Axe Cop: President of the World #1 (Published by Dark Horse Comics; Review by Edward Kaye; ’Rama Rating: 9 out of 10): Axe Cop is now president of the world, and with no more bad guys on earth to defeat, he and friends head into outer space to find alien butts to kick. If you’ve never read Axe Cop before, it’s difficult to adequately describe quite how zany and just plain fun this series is. The story is wacky and unpredictable, filled with non sequiturs and insane plot twists. The dialogue and narration is very simple, understated, and to the point, which is often hilariously incongruous with the fast paced action occurring in panel.The artwork is done in a wonderfully fun cartooning style that is packed full of hilarious detail, and is simply a joy to behold. I wish all comics were as fun as Axe Cop.


Trio #3 (Published by IDW Publishing; Review by Rob McMonigal; 'Rama Rating: 6 out of 10):
Trouble comes in threes for our heroes as the outmatched band of adventurers must face their watery foes, a giant from space, and an evil from beyond the grave in a series with amazing visuals but suffers from hewing too closely to the Fantastic Four.  John Byrne adds in a character that is straight-up Galactus in his alternative jersey, complete with a noble alien who wants to thwart his plan to drain the earth of water.  Ideas fly fast and furious—but they aren’t new.  The book is stunningly gorgeous, however, with innovative layouts and an impressive use of scale.  Byrne’s ability to make epic battles convincing and evoke emotion through art are second to none, but Trio really needs a dose of original story ASAP.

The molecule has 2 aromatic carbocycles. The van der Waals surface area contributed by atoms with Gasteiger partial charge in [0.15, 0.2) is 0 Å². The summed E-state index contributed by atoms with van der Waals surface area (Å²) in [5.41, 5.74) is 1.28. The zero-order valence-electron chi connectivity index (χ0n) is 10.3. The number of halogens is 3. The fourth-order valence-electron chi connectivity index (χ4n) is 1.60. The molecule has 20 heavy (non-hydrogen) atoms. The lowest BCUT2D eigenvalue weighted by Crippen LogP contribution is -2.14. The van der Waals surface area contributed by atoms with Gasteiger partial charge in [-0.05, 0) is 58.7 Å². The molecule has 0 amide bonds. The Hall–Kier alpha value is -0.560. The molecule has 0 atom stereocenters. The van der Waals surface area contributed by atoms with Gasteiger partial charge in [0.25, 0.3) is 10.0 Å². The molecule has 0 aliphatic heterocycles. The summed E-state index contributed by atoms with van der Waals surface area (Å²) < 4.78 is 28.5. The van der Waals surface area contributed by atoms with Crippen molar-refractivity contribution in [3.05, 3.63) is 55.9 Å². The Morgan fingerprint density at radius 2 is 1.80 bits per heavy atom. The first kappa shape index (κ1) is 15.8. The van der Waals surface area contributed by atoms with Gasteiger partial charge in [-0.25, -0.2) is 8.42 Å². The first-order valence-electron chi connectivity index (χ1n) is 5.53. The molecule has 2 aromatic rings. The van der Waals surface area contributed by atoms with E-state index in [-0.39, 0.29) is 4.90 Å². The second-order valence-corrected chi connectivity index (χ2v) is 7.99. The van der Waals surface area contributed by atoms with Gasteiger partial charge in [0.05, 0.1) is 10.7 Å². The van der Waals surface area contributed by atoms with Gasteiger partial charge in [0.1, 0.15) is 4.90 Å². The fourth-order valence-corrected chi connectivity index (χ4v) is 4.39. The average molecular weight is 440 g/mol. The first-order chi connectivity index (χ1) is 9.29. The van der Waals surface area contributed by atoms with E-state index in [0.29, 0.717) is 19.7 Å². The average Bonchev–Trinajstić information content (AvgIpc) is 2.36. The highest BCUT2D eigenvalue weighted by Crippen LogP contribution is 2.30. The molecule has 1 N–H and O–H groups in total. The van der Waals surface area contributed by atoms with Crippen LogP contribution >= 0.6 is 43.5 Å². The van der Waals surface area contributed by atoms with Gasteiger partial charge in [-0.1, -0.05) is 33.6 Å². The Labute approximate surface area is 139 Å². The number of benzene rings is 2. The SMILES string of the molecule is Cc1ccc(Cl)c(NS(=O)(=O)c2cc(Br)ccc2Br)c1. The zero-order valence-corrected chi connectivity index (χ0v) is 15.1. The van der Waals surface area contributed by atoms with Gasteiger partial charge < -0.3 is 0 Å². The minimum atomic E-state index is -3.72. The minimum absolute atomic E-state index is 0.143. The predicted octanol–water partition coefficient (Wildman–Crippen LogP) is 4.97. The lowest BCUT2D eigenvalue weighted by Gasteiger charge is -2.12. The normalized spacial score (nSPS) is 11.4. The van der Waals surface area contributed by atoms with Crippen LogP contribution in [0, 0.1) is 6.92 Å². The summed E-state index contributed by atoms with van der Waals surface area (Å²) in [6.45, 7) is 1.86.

Masks and Mobsters #1 (Published by Monkeybrain Comics; Review by Amanda McDonald; 'Rama Rating: 9 out of 10) Playing out like the opening act of a noir detective movie, "masks" are the protagonists (or as the mobsters see it, antagonists) of this title rather than your expected detectives. Mobsters know how to deal with cops -- but heroes? This presents some new challenges. Promoted as a series of stand alone stories, the art team rotates with Mike Henderson taking the helm on this debut. In gray scale, Henderson plays with shadows, sprinkles in just the right amount of grit and kicks up his heavy lines with a sense of movement that has scenes practically leaping off the screen. Joshua Williamson's characters fit the noir archetype, but his plotting and pacing have a fresher and less predictable feel. At 99 cents, this is a no-brainer.


B.P.R.D. Hell on Earth: Exorcism #2 (Published by Dark Horse Comics; Review by Edward Kaye; ’Rama Rating: 9 out of 10):